The merciless blood hunt in “Don Giovanni” by Claus Guth

Leporello (Alex Esposito) and Don Giovanni (Peter Mattei) during the preview of “Don Giovanni”, by Claus Guth, at the Paris National Opera, September 9, 2023.

” Who is dead ? You or the old man? » This outburst of commedia dell’arte, which punctuates the first dialogue of the valet Leporello with Don Giovanni, after the latter has killed in a duel the Commander who came to the aid of his daughter, Donna Anna, has always made us smile.

Director Claus Guth caught her on the fly, and took her at her word, to develop around Don Giovanni the story of an agony whose adventures of seduction are only the stages of a long descent to the tomb. Wounded to death, the unrepentant seducer will experience the entire opera as a slow vital and psychological hemorrhage: a key idea which made the German director’s version, revealed in 2008 at the Salzburg Festivala sort of great clic, which the Paris Opera presents at the opening of the season from September 13 to October 12.

Furtive silhouettes between the tall trees of a coniferous forest, scenes shrouded in a full moon or drowned in autumnal mists, punctuated by the frightened ballet of flashlights or the spotlights of car headlights: the two acts will not leave the cover vegetal, circumscribed by a rotating stage, nor the dark atmosphere of an endless night where beings and spaces entangle and pursue each other in a macabre round. Clothes for any decorative element, a makeshift bus shelter for a destination with no future, a swing that looks like a gallows (Don Giovanni will push Zerlina there in her wedding dress, before the Here I darem la mano foreshadows of Maiden and Death). Who are these celestial tramps, guests of the woods fed on cans of beer and shots, delivered to a wild party that will go wrong?

Mozart’s “Winter Journey”

The couples and their pretenses, their unrequited desires, the call of another and elsewhere again and again, everything reeks of loneliness. The song is never addressed to the person who receives it. Donna Anna sings about her father’s mourning and the love she owes to her fiancé Ottavio without for a moment detaching her thoughts from Don Giovanni whose body she continues to mentally embrace. Zerlina ures Masetto of her loyalty until the end, but it is curled up on herself that she offers herself to him. As for Elvira, she will embody until the end the prototype of the female victim.

Things are not better for men. If Masetto understands quickly enough that he will not find the woman he loved, indelibly marked by Don Giovanni, what can we say about Ottavio, whose long martyrdom, revived by Anna’s successive stories – , mourning -, drags on in insoluble waiting? And of course a Don Giovanni at the end of his strength, whose last battles as a seducer end in blood and failure, until the fatal meeting, in the snow, the end point of this Winter travel Mozartian, with a Commander who looks like a gravedigger.

As in one of the Viennese versions of the opera (a year after the Prague premiere in 1787), and following a practice commonly practiced in the 19th century, Claus Guth cut the final sextet from the lieto fine, a moralizing epilogue which returns each character to their destiny. An avoidance inherent to Guth’s trajectory, whose Don Giovanni seems to join a pantheistic destiny: everyone will blend into the great whole of their carnal disappearance.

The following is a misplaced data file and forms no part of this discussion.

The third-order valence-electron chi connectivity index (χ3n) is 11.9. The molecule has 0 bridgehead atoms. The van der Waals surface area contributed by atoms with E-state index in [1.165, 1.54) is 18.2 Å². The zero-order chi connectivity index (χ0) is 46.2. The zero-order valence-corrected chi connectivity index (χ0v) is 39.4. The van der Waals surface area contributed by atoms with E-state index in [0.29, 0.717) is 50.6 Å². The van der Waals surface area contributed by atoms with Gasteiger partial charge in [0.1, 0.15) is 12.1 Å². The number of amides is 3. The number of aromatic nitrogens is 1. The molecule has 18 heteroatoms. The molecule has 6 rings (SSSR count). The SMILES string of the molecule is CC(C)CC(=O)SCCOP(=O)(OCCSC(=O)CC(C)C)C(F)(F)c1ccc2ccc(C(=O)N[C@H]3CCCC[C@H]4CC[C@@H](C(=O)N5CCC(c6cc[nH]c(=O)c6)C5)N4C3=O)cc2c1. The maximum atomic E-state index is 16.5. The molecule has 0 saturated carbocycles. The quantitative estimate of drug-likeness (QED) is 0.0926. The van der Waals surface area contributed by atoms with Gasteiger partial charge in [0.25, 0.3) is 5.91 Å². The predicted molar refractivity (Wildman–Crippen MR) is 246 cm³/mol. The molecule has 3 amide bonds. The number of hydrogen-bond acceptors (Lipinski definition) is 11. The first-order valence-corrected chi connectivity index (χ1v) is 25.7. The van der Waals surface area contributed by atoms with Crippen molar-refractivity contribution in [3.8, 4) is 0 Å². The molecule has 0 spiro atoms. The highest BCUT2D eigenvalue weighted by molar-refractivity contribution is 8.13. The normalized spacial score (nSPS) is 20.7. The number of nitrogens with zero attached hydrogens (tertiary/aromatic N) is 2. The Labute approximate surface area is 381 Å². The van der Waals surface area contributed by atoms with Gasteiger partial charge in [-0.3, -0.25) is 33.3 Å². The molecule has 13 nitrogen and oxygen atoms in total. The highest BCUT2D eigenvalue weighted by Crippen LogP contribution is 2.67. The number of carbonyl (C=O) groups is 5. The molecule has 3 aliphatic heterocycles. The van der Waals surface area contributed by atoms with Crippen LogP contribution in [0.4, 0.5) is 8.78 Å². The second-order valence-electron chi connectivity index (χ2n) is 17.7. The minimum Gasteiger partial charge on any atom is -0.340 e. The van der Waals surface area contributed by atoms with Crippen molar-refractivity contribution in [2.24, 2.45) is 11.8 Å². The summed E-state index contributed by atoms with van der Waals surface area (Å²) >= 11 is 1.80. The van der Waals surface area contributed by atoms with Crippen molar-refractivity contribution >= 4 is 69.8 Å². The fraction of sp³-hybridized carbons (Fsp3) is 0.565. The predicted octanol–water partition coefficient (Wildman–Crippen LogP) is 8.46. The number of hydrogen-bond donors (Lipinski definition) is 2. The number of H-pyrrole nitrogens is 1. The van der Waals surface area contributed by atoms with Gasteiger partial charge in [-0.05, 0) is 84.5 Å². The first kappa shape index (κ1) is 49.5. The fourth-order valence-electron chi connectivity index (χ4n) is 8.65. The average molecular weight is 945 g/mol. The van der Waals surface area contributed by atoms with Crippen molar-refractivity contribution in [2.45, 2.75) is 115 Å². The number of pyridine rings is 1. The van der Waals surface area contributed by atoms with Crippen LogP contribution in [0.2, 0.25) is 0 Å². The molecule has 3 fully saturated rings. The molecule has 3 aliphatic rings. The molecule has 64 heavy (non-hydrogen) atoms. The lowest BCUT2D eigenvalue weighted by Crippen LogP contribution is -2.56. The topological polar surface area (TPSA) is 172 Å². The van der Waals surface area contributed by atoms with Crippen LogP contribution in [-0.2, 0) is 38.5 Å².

Flexible, contrasting, but sometimes messy, Antonello Manacorda’s direction favors horizontal lines over rhythmic edges, as if the conductor, echoing the staging, had immediately shifted a score played not in the present tense but in the past. His art of accompanying singers will not prevent numerous gaps between pit and stage, particularly in the first act.

The irresistible charm of Peter Mattei

On the set, a host of young, talented artists, although none comes close to the title role, Peter Mattei. Since 1998 and his discovery at the Aix-en-Provence Festival, the Swedish baritone is undoubtedly the best of the current Don Giovanni, a role sung on all the major international stages, and, at the Paris Opera alone, in 2006, 2007 and 2012 in the striking direction by Michael Haneke.

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In twenty-five years, the singer has lost none of his irresistible charm, the sensual velvet of his voice, his power of incarnation. Thus the moving “Serenade”that he sings lying like a beast on the ground, aspiring to finitude (“Please come and ease my pain”), or his Air of champagne, gushing torrent of life like a broken artery. Masterful to the end, imperious, impetuous, born actor, innate musician, for a Mozart who flows naturally.

To say that the others pale in comparison would be an exaggeration. But we have known Zerlina more sparkling and erotic than Ying Fang, Donna Elvira more poignant than Gaëlle Arquez (whose intonation is often low), Leporello less caricatured than Alex Esposito and Commander more impressive than John Relyea. The disappointed nobility of Masetto by Guilhem Worms, the borderline Donna Anna by Adela Zaharia or the sanguine Ottavio by Ben Bliss draw, more than character profiles, beings of flesh and blood.

Don Giovanni by Mozart. Bastille Opera, Paris, 12e. With Peter Mattei, Adela Zaharia, Gaëlle Arquez, Ying Fang, Ben Bliss, John Relyea, Alex Esposito, Guilhem Worms, Claus Guth (director), Christian Schmidt (sets and costumes), Olaf Winter (lighting), Ramses Sigl ( choreography), Ronny Dietrich (dramaturgy), Orchestra and Choirs of the Paris Opera, Antonello Manacorda (conductor). Until October 12. From €15 to €220.

Marie-Aude Roux

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